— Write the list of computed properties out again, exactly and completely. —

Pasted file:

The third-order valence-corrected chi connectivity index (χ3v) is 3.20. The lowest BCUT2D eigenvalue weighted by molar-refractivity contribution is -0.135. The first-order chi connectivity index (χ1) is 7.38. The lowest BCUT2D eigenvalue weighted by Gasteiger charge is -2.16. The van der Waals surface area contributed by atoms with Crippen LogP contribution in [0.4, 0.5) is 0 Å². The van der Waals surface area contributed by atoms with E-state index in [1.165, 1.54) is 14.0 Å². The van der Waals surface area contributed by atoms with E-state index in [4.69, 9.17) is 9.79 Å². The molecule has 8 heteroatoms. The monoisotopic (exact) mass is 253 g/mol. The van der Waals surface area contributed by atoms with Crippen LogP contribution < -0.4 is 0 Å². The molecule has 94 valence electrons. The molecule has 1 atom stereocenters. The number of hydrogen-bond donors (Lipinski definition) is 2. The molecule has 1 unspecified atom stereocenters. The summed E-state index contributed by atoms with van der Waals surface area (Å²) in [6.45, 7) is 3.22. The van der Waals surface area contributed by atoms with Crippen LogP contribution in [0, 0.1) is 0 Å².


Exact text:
The third-order valence-corrected chi connectivity index (χ3v) is 3.20. The lowest BCUT2D eigenvalue weighted by molar-refractivity contribution is -0.135. The first-order chi connectivity index (χ1) is 7.38. The lowest BCUT2D eigenvalue weighted by Gasteiger charge is -2.16. The van der Waals surface area contributed by atoms with Crippen LogP contribution in [0.4, 0.5) is 0 Å². The van der Waals surface area contributed by atoms with E-state index in [1.165, 1.54) is 14.0 Å². The van der Waals surface area contributed by atoms with E-state index in [4.69, 9.17) is 9.79 Å². The molecule has 8 heteroatoms. The monoisotopic (exact) mass is 253 g/mol. The van der Waals surface area contributed by atoms with Crippen LogP contribution < -0.4 is 0 Å². The molecule has 94 valence electrons. The molecule has 1 atom stereocenters. The number of hydrogen-bond donors (Lipinski definition) is 2. The molecule has 1 unspecified atom stereocenters. The summed E-state index contributed by atoms with van der Waals surface area (Å²) in [6.45, 7) is 3.22. The van der Waals surface area contributed by atoms with Crippen LogP contribution in [0, 0.1) is 0 Å².